Can history repeat itself? That’s a question CFOs might want to ask themselves concerning a recently decided case that harks back to the early days of this century, when the bottom fell out of a supercharged stock market.
The case, Gudmundsson v. United States, has implications for finance chiefs in their capacity as employees who are often compensated in restricted shares. Affirming a 2009 U.S. district decision, the Second U.S. Circuit Court of Appeals issued a ruling that’s bound to spark some unpleasant memories among senior executives holding such shares — and future fears of the tax implications should a bubble burst again.
In short, the tax law cannot be used to bail out executives caught holding restricted shares when the market plummets. The case in question was brought by Olafur Gudmundsson and his then-wife Sally Rudrud against the U.S. government. Gudmundsson was an officer of Aurora, a company that marketed food products under such household brand names as Aunt Jemima, Duncan Hines, and Van de Kamp.
Following a corporate reorganization, Aurora made an initial public offering of 14,500,000 registered shares of common stock on July 1, 1998. Gudmundsson became entitled to and received 73,105 unregistered shares because of his participation in Aurora’s incentive-compensation plan. The plan provided for the stock to be distributed to him one year from the date of the IPO: July 1, 1999.
Aurora later issued Gudmundsson a W-2 that calculated his income from the distribution to be a little less than $1.3 million. That figure reflected a mean price of unrestricted shares of Aurora stock trading on the New York Stock Exchange on July 1, 1999, of about $18. In the federal tax return he filed jointly with Rudrud as of April 15, 2000, Gudmundsson reported that amount as income under Section 83 of the Internal Revenue Code. (Section 83 governs the taxation of property transferred in connection with the performance of services.)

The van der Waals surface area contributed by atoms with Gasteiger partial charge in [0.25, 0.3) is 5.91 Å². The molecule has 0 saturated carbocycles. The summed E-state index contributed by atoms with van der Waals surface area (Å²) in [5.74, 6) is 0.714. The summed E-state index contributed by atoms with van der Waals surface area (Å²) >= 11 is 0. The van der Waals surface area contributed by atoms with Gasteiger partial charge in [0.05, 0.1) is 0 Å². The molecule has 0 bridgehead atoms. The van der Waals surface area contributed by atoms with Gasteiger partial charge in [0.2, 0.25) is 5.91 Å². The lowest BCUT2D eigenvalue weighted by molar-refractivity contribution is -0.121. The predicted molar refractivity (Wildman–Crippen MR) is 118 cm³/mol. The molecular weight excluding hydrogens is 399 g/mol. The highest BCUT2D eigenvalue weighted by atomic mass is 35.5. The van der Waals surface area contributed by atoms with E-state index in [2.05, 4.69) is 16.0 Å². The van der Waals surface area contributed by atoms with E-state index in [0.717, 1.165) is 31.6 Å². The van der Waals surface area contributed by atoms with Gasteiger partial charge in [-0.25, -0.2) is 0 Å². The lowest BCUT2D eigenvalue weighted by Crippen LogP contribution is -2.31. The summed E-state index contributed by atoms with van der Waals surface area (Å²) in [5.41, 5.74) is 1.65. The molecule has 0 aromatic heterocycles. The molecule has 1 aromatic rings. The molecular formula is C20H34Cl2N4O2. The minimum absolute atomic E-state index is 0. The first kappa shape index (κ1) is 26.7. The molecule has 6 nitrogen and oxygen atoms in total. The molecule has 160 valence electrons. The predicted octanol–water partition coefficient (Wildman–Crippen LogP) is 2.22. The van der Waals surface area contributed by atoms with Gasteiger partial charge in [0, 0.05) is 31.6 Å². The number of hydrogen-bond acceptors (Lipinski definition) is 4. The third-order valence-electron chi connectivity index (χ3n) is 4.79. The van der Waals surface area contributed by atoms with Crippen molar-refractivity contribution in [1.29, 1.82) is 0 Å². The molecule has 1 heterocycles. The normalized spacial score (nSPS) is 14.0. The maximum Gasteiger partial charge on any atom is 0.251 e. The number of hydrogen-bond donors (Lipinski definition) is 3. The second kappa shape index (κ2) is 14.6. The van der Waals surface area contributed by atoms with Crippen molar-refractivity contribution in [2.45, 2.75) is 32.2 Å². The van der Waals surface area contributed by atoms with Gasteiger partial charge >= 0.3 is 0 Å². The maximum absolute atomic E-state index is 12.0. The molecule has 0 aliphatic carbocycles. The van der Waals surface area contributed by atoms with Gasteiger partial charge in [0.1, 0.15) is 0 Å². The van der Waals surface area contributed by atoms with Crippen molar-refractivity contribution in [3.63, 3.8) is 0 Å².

Gudmundsson held the stock subject to several constraints. As restricted securities according to the Securities and Exchange Commission’s Rule 144, the stock could not be sold on a public exchange until the expiration of a holding period that ended on July 1, 2000. Further, the stock was subject to an agreement that barred its public disposition before July 1, 2000. Until then, transfers could be made only to “permitted transferees,” including family members and relatives, who were themselves bound by the agreement. Finally, Gudmundsson was subject to Aurora’s insider-trading policy.
Conditions at Aurora deteriorated in the year between Gudmundsson’s receipt of the stock and the expiration of the restrictions imposed by the agreement and by Rule 144. By the time the stock was freely marketable, on July 1, 2000, its price had fallen to about $4 a share.
Gudmundsson’s and Rudrud filed an amended tax return claiming a refund based on the market price of the stock on December 31, 1999, which was about $9 per share. The Internal Revenue Service disallowed the claim, and the U.S. District Court entered summary judgment in favor of the government. The district court held that the stock was reportable as of July 1, 1999, and that day’s exchange price was an appropriate basis for measuring the income received. On February 11, 2011, the appeals court agreed. In today’s tenuous economic times, executives negotiating their compensation packages would do well to take the outcome of the Gudmundsson case into account.
Robert Willens, founder and principal of Robert Willens LLC, writes a weekly tax column for CFO.com.